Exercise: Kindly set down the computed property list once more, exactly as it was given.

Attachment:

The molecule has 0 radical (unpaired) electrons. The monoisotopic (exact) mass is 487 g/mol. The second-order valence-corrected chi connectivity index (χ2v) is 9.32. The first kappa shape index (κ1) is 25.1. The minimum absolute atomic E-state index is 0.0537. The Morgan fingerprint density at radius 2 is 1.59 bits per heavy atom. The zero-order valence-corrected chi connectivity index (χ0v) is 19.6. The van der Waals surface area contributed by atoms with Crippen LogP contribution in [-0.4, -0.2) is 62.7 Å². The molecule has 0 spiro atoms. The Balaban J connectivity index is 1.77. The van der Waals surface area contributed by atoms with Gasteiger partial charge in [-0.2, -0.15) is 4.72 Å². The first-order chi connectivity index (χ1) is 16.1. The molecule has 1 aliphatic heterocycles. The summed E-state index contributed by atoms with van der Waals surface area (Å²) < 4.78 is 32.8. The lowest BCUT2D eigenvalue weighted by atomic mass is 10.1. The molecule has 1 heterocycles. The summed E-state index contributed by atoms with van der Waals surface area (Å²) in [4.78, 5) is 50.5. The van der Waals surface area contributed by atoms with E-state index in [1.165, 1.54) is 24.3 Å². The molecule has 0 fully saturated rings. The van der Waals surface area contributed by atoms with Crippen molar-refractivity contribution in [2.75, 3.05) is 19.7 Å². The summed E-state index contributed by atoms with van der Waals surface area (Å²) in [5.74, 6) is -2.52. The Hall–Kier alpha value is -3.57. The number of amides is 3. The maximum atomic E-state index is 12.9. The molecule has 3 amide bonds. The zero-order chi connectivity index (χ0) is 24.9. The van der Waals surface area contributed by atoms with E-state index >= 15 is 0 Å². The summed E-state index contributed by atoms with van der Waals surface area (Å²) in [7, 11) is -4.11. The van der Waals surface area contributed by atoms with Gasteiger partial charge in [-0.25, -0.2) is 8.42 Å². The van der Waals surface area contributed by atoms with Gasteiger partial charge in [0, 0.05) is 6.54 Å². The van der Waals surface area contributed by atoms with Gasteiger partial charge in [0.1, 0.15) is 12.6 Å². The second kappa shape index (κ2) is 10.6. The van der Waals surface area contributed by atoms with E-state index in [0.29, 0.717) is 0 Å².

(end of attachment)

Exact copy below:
The molecule has 0 radical (unpaired) electrons. The monoisotopic (exact) mass is 487 g/mol. The second-order valence-corrected chi connectivity index (χ2v) is 9.32. The first kappa shape index (κ1) is 25.1. The minimum absolute atomic E-state index is 0.0537. The Morgan fingerprint density at radius 2 is 1.59 bits per heavy atom. The zero-order valence-corrected chi connectivity index (χ0v) is 19.6. The van der Waals surface area contributed by atoms with Crippen LogP contribution in [-0.4, -0.2) is 62.7 Å². The molecule has 0 spiro atoms. The Balaban J connectivity index is 1.77. The van der Waals surface area contributed by atoms with Gasteiger partial charge in [-0.2, -0.15) is 4.72 Å². The first-order chi connectivity index (χ1) is 16.1. The molecule has 1 aliphatic heterocycles. The summed E-state index contributed by atoms with van der Waals surface area (Å²) < 4.78 is 32.8. The lowest BCUT2D eigenvalue weighted by atomic mass is 10.1. The molecule has 1 heterocycles. The summed E-state index contributed by atoms with van der Waals surface area (Å²) in [4.78, 5) is 50.5. The van der Waals surface area contributed by atoms with E-state index in [1.165, 1.54) is 24.3 Å². The molecule has 0 fully saturated rings. The van der Waals surface area contributed by atoms with Crippen molar-refractivity contribution in [2.75, 3.05) is 19.7 Å². The summed E-state index contributed by atoms with van der Waals surface area (Å²) in [5.74, 6) is -2.52. The Hall–Kier alpha value is -3.57. The number of amides is 3. The maximum atomic E-state index is 12.9. The molecule has 3 amide bonds. The zero-order chi connectivity index (χ0) is 24.9. The van der Waals surface area contributed by atoms with E-state index >= 15 is 0 Å². The summed E-state index contributed by atoms with van der Waals surface area (Å²) in [7, 11) is -4.11. The van der Waals surface area contributed by atoms with Gasteiger partial charge in [-0.25, -0.2) is 8.42 Å². The van der Waals surface area contributed by atoms with Gasteiger partial charge in [0, 0.05) is 6.54 Å². The van der Waals surface area contributed by atoms with Gasteiger partial charge in [0.1, 0.15) is 12.6 Å². The second kappa shape index (κ2) is 10.6. The van der Waals surface area contributed by atoms with E-state index in [0.29, 0.717) is 0 Å².